- Missing Jackson woman found dead in Bollinger County pond (06/23/16)3
- Many Jackson students may face random drug-testing (06/26/16)30
- Village of Zalma must disincorporate, law says (06/23/16)5
- Jackson man accused of felony assault after attack at Cape bar (06/26/16)7
- I want an angry president (06/21/16)17
- Coroner asks for grand jury in Poplar Bluff fatal hit-and-run case (06/28/16)
- Man allegedly kicks woman, punches man after denied a sexual favor (06/23/16)
- Witness says he saw suspect kill his best friend (06/24/16)
- Officials: Ash borer less of a problem here than in St. Louis (06/27/16)
- Business notebook: Melting Co. adds to Cape's food-truck fleet (06/27/16)
Swingle making good use of new gun law
Illustrating the point that Missouri's new concealed-weapons law is one of the most strict in the nation and actually contains some protective provisions, Cape Girardeau County Prosecuting Attorney Morley Swingle sent out a memo with a strong endorsement of one section.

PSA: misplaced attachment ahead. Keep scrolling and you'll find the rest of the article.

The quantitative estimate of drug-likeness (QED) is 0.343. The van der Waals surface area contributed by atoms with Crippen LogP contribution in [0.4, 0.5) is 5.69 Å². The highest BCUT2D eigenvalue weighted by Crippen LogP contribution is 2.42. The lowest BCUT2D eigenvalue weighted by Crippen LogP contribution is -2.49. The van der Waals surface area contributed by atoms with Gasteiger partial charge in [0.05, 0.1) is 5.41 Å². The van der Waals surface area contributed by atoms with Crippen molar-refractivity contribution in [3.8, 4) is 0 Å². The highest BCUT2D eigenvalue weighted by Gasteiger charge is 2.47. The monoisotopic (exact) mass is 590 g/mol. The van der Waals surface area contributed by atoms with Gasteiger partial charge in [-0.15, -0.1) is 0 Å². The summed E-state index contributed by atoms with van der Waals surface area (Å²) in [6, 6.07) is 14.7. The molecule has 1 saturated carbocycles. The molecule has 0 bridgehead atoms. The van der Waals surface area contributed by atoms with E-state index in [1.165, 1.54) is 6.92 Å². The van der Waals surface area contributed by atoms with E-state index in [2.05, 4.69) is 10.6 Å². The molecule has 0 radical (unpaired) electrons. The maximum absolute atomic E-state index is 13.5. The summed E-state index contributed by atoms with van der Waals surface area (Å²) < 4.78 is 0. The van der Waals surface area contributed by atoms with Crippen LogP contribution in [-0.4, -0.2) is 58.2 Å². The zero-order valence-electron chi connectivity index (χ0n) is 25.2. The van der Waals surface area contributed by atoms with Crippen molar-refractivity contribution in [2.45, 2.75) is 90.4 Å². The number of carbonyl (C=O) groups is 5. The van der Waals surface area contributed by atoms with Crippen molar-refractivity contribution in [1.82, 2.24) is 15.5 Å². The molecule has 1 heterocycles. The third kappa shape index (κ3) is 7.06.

A portion of the law, which goes into effect Oct. 11, elevates the crime of possessing a firearm while intoxicated from a class B misdemeanor to a class D felony, punishable by one day in county jail to four years in prison and a fine up to $5,000.
Swingle sent his memo to area law enforcement leaders, saying the change makes sense, and he intends to "vigorously" prosecute such cases. "Driving while intoxicated is a very dangerous activity," he said. "But possession of a firearm while intoxicated is even more dangerous."
He hopes the new law will make concealed-weapons holders think twice before taking their guns along while heading out for a drink. With the publicity his memo received in the local media, that outcome is probably a good bet.